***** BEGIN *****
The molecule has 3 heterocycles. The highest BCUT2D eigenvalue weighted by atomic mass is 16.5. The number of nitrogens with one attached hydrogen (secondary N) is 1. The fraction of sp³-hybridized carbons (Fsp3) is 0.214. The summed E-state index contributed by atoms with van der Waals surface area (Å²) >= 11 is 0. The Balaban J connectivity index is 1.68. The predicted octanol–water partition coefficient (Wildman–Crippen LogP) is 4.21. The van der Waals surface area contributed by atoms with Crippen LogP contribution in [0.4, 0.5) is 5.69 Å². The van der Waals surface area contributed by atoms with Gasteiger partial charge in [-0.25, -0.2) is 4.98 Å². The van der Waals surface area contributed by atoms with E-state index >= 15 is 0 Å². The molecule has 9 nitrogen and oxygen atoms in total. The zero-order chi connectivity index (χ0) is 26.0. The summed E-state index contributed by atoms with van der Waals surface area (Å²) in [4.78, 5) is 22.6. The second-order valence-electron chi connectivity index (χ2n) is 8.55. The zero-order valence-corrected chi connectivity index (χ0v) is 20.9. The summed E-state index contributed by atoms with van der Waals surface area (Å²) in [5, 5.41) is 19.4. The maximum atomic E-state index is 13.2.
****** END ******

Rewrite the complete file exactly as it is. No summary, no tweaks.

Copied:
The molecule has 3 heterocycles. The highest BCUT2D eigenvalue weighted by atomic mass is 16.5. The number of nitrogens with one attached hydrogen (secondary N) is 1. The fraction of sp³-hybridized carbons (Fsp3) is 0.214. The summed E-state index contributed by atoms with van der Waals surface area (Å²) >= 11 is 0. The Balaban J connectivity index is 1.68. The predicted octanol–water partition coefficient (Wildman–Crippen LogP) is 4.21. The van der Waals surface area contributed by atoms with Crippen LogP contribution in [0.4, 0.5) is 5.69 Å². The van der Waals surface area contributed by atoms with Gasteiger partial charge in [-0.25, -0.2) is 4.98 Å². The van der Waals surface area contributed by atoms with E-state index >= 15 is 0 Å². The molecule has 9 nitrogen and oxygen atoms in total. The zero-order chi connectivity index (χ0) is 26.0. The summed E-state index contributed by atoms with van der Waals surface area (Å²) in [4.78, 5) is 22.6. The second-order valence-electron chi connectivity index (χ2n) is 8.55. The zero-order valence-corrected chi connectivity index (χ0v) is 20.9. The summed E-state index contributed by atoms with van der Waals surface area (Å²) in [5, 5.41) is 19.4. The maximum atomic E-state index is 13.2.